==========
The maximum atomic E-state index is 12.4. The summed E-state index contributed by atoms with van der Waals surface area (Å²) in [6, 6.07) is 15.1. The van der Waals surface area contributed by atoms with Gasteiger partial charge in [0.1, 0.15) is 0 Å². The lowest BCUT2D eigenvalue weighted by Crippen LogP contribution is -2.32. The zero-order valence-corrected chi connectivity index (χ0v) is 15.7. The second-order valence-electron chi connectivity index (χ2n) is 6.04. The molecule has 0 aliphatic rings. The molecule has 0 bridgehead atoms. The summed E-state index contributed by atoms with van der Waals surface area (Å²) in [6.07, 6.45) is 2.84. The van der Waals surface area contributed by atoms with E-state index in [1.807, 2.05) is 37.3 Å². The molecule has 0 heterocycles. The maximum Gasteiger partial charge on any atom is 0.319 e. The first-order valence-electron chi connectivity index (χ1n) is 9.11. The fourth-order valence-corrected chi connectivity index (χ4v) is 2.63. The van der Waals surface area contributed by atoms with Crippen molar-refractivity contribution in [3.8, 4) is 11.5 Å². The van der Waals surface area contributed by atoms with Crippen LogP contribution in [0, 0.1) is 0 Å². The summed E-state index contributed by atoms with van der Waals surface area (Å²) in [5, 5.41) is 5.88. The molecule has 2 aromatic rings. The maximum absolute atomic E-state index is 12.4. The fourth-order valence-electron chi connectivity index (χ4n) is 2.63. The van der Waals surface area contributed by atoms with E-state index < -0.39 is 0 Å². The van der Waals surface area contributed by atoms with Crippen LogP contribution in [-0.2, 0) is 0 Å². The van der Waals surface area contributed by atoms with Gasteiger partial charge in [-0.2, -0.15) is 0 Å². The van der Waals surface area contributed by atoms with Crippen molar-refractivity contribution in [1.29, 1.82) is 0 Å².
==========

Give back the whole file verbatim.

The maximum atomic E-state index is 12.4. The summed E-state index contributed by atoms with van der Waals surface area (Å²) in [6, 6.07) is 15.1. The van der Waals surface area contributed by atoms with Gasteiger partial charge in [0.1, 0.15) is 0 Å². The lowest BCUT2D eigenvalue weighted by Crippen LogP contribution is -2.32. The zero-order valence-corrected chi connectivity index (χ0v) is 15.7. The second-order valence-electron chi connectivity index (χ2n) is 6.04. The molecule has 0 aliphatic rings. The molecule has 0 bridgehead atoms. The summed E-state index contributed by atoms with van der Waals surface area (Å²) in [6.07, 6.45) is 2.84. The van der Waals surface area contributed by atoms with E-state index in [1.807, 2.05) is 37.3 Å². The molecule has 0 heterocycles. The maximum Gasteiger partial charge on any atom is 0.319 e. The first-order valence-electron chi connectivity index (χ1n) is 9.11. The fourth-order valence-corrected chi connectivity index (χ4v) is 2.63. The van der Waals surface area contributed by atoms with Crippen molar-refractivity contribution in [3.8, 4) is 11.5 Å². The van der Waals surface area contributed by atoms with Crippen LogP contribution in [0, 0.1) is 0 Å². The summed E-state index contributed by atoms with van der Waals surface area (Å²) in [5, 5.41) is 5.88. The molecule has 2 aromatic rings. The maximum absolute atomic E-state index is 12.4. The fourth-order valence-electron chi connectivity index (χ4n) is 2.63. The van der Waals surface area contributed by atoms with E-state index < -0.39 is 0 Å². The van der Waals surface area contributed by atoms with Crippen LogP contribution in [-0.2, 0) is 0 Å². The van der Waals surface area contributed by atoms with Gasteiger partial charge in [-0.2, -0.15) is 0 Å². The van der Waals surface area contributed by atoms with Crippen molar-refractivity contribution in [1.29, 1.82) is 0 Å².